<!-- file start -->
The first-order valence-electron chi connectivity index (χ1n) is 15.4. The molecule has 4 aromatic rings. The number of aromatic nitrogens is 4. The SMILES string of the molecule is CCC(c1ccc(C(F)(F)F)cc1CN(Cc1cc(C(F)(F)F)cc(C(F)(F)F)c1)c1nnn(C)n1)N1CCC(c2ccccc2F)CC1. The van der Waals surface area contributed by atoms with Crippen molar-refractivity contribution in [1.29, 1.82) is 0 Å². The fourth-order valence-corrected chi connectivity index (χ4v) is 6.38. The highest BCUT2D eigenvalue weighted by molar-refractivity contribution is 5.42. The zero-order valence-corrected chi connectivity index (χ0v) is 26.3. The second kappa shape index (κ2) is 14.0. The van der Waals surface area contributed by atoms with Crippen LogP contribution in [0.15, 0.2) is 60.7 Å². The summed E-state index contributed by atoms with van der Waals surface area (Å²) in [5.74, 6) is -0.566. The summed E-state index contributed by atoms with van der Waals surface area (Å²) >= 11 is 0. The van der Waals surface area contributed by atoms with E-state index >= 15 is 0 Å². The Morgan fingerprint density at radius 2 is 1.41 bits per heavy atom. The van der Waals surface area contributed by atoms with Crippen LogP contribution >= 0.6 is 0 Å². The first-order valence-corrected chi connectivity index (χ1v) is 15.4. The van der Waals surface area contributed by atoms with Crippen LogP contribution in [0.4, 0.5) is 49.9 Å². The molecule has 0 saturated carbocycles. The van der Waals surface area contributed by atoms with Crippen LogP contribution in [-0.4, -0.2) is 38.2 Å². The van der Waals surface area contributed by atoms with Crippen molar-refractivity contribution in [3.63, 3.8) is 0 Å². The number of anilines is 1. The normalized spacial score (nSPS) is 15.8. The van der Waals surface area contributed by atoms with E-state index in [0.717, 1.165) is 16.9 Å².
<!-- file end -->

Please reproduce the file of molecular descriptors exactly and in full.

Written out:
The first-order valence-electron chi connectivity index (χ1n) is 15.4. The molecule has 4 aromatic rings. The number of aromatic nitrogens is 4. The SMILES string of the molecule is CCC(c1ccc(C(F)(F)F)cc1CN(Cc1cc(C(F)(F)F)cc(C(F)(F)F)c1)c1nnn(C)n1)N1CCC(c2ccccc2F)CC1. The van der Waals surface area contributed by atoms with Crippen molar-refractivity contribution in [1.29, 1.82) is 0 Å². The fourth-order valence-corrected chi connectivity index (χ4v) is 6.38. The highest BCUT2D eigenvalue weighted by molar-refractivity contribution is 5.42. The zero-order valence-corrected chi connectivity index (χ0v) is 26.3. The second kappa shape index (κ2) is 14.0. The van der Waals surface area contributed by atoms with Crippen LogP contribution in [0.15, 0.2) is 60.7 Å². The summed E-state index contributed by atoms with van der Waals surface area (Å²) in [5.74, 6) is -0.566. The summed E-state index contributed by atoms with van der Waals surface area (Å²) >= 11 is 0. The van der Waals surface area contributed by atoms with E-state index >= 15 is 0 Å². The Morgan fingerprint density at radius 2 is 1.41 bits per heavy atom. The van der Waals surface area contributed by atoms with Crippen LogP contribution >= 0.6 is 0 Å². The first-order valence-corrected chi connectivity index (χ1v) is 15.4. The van der Waals surface area contributed by atoms with Crippen LogP contribution in [0.4, 0.5) is 49.9 Å². The molecule has 0 saturated carbocycles. The van der Waals surface area contributed by atoms with Crippen LogP contribution in [-0.4, -0.2) is 38.2 Å². The van der Waals surface area contributed by atoms with Crippen molar-refractivity contribution in [3.63, 3.8) is 0 Å². The number of anilines is 1. The normalized spacial score (nSPS) is 15.8. The van der Waals surface area contributed by atoms with E-state index in [0.717, 1.165) is 16.9 Å².